The Bargate is a Grade I listed medieval gatehouse in the city centre of Southampton, England. Constructed in Norman times as part of the Southampton town walls, it was the main gateway to the city. The building is a scheduled monument, which has served as a temporary exhibition and event space for Southampton Solent University since 2012.[1][2]

LocationSouthampton City Centre
Coordinates50°54′10″N 1°24′15″W
OS grid referenceSU 41997 11636
Builtc 1180
Architectural style(s)Medieval
OwnerSouthampton City Council
Listed Building – Grade I
Official nameBar Gate and Guildhall
Designated14 July 1953
Reference no.1092087
Location of Bargate in Southampton


The Bargate was built c. 1180, constructed of stone and flint. Alterations were made to the building around 1290, when large drum towers were added to the north side, with arrow slit windows.[3][4]

The Bargate from the south

A two-storey extension was made to the south side towards the end of the 13th century, with four windows lighting the upstairs room.[4] Work was also carried out to the interior of the upper room during the 13th century, when the stone fireplaces were installed.[4] The embattled north front was added to the building around 1400.[4] A survey of the town's guns in 1468 reported that the Bargate held two breach loader guns and a brass muzzle loader.[5] It is not clear when the Bargate started being used as a prison but the first records of it date from 1439.[6] In 1458 the prison was used to detain the Genoese population of the town as part of the response to a Genoese attack on an English trading expedition.[6]

At some point in the 16th century the Court leet of Southampton started to meet in the Bargate[7] although it continued to switch between the Bargate and Cutthorn mound on Southampton Common until 1670.[8] Also around the 16th century it is thought that wooden sculptures of lions were added in front of the Bargate.[9]

In 1605, the city's curfew and alarm bell was added to the southwest corner of the building.[4] In the middle of the four windows is a statue of George III in Roman dress, which in 1809 replaced a wooden statue of Queen Anne.[4][10]The statue was a gift to the town from John Petty, 2nd Marquess of Lansdowne and is made from Coade stone.[10][11]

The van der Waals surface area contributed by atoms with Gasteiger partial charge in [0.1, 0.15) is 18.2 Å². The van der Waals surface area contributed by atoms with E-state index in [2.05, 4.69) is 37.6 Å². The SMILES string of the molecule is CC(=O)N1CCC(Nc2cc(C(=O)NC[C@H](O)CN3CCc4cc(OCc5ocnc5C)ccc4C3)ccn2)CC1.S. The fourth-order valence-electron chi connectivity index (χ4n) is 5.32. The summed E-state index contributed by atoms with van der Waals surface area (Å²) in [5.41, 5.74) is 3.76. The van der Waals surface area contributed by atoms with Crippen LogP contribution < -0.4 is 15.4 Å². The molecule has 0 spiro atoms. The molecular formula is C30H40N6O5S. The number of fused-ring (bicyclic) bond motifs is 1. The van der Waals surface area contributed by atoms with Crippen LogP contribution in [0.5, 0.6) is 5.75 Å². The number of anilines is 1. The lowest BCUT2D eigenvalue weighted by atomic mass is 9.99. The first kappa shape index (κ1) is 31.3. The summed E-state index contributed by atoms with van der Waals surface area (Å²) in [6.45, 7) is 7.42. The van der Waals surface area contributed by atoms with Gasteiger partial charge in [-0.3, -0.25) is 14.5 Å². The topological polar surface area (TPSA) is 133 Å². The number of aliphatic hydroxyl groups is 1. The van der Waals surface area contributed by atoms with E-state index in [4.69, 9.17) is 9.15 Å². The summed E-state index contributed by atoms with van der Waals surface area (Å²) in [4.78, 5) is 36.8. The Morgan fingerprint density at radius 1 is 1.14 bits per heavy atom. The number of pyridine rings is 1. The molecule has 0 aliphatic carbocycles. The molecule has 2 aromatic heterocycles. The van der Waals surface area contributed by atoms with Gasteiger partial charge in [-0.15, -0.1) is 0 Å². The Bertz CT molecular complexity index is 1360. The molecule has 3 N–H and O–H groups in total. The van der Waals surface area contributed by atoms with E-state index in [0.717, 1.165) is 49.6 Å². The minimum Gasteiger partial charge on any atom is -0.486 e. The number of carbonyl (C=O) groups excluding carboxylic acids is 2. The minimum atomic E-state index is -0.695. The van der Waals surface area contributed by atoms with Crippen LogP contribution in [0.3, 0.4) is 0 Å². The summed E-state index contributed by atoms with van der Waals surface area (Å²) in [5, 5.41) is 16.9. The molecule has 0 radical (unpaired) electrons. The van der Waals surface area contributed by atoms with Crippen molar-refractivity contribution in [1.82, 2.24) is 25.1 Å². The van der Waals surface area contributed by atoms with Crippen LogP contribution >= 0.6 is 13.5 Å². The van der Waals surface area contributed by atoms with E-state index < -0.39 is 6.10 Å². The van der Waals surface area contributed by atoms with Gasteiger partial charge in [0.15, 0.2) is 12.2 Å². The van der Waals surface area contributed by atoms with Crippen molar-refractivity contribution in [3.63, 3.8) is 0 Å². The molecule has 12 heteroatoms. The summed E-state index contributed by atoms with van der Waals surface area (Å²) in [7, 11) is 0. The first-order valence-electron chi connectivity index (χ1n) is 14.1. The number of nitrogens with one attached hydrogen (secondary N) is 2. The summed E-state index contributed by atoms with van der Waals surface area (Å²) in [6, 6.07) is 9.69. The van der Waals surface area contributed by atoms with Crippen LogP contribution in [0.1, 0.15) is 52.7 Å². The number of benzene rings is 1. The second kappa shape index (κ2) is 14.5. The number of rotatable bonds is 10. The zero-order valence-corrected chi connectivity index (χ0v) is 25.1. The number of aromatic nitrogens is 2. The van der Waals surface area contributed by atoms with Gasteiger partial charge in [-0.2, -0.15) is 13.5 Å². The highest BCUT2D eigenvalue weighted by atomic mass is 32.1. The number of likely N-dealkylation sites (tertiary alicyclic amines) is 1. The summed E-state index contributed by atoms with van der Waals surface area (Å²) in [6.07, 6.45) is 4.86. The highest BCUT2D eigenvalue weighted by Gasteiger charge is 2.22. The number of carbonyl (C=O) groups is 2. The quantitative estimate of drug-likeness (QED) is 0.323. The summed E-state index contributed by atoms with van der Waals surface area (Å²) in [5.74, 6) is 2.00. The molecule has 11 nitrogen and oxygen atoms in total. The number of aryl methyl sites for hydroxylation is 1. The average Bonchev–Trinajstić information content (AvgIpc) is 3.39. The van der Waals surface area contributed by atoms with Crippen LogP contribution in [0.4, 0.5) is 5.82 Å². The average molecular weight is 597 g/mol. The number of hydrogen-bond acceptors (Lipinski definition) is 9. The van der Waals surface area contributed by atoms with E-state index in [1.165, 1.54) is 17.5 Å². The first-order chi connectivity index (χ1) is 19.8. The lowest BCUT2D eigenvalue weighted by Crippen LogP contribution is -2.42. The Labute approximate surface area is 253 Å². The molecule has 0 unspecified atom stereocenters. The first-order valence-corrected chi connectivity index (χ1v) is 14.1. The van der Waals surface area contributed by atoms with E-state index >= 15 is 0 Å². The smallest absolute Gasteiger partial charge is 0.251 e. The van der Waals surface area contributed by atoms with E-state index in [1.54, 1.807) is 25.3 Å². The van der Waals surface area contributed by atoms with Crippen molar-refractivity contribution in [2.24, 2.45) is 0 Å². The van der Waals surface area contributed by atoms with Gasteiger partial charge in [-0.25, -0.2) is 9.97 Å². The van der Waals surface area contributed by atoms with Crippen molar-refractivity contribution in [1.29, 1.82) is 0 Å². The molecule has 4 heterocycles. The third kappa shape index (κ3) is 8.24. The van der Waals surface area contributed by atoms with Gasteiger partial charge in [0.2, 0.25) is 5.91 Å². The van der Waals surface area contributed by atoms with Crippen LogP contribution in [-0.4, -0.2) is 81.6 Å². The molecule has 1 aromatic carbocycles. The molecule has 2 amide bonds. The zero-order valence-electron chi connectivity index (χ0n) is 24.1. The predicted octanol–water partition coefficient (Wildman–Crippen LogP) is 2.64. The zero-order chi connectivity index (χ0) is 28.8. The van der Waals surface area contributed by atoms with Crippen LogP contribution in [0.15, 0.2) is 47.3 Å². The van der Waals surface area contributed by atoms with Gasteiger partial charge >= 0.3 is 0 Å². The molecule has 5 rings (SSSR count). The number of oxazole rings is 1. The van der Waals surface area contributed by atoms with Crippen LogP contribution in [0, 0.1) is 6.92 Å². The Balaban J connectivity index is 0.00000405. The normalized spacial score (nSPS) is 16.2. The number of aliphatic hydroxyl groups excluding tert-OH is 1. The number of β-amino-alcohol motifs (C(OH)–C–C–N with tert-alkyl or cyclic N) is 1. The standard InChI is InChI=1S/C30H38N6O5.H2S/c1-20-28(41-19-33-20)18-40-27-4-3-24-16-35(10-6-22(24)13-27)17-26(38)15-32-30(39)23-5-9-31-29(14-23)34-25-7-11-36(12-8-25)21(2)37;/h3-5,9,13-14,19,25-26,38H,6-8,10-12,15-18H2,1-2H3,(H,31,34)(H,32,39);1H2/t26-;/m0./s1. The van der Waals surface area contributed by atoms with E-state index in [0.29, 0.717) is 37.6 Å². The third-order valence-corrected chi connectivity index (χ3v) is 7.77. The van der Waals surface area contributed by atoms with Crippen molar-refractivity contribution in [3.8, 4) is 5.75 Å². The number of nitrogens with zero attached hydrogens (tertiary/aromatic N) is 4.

The room above the gate itself has known several uses. It was originally used as the city's guildhall, until the 1770s.[12] It was at this point that the city began to grow to the north of the gate.[13] Also during the 18th century, five panels containing painted shields and the sundial were added to the building and in the middle of the century the old wooden lions were replaced with new lead sculptures.[4][9]

Additional archways were added in 1764 and 1774.[4] In 1765, a passage was cut through the eastern side of the arch for pedestrians. A further passage through the western side was added later.[13] The construction of these passages ended (for a time) the Bargate's use as a prison.[6]

Following the establishment of Southampton's police force in February 1836, the upper room was used as a prison[14]The current guildhall within the Bargate was constructed in 1852 and was designed to be used as a criminal court.[15] In addition to this the Bargate continued to be the site of meetings of Southampton's court leet until 1856.[7]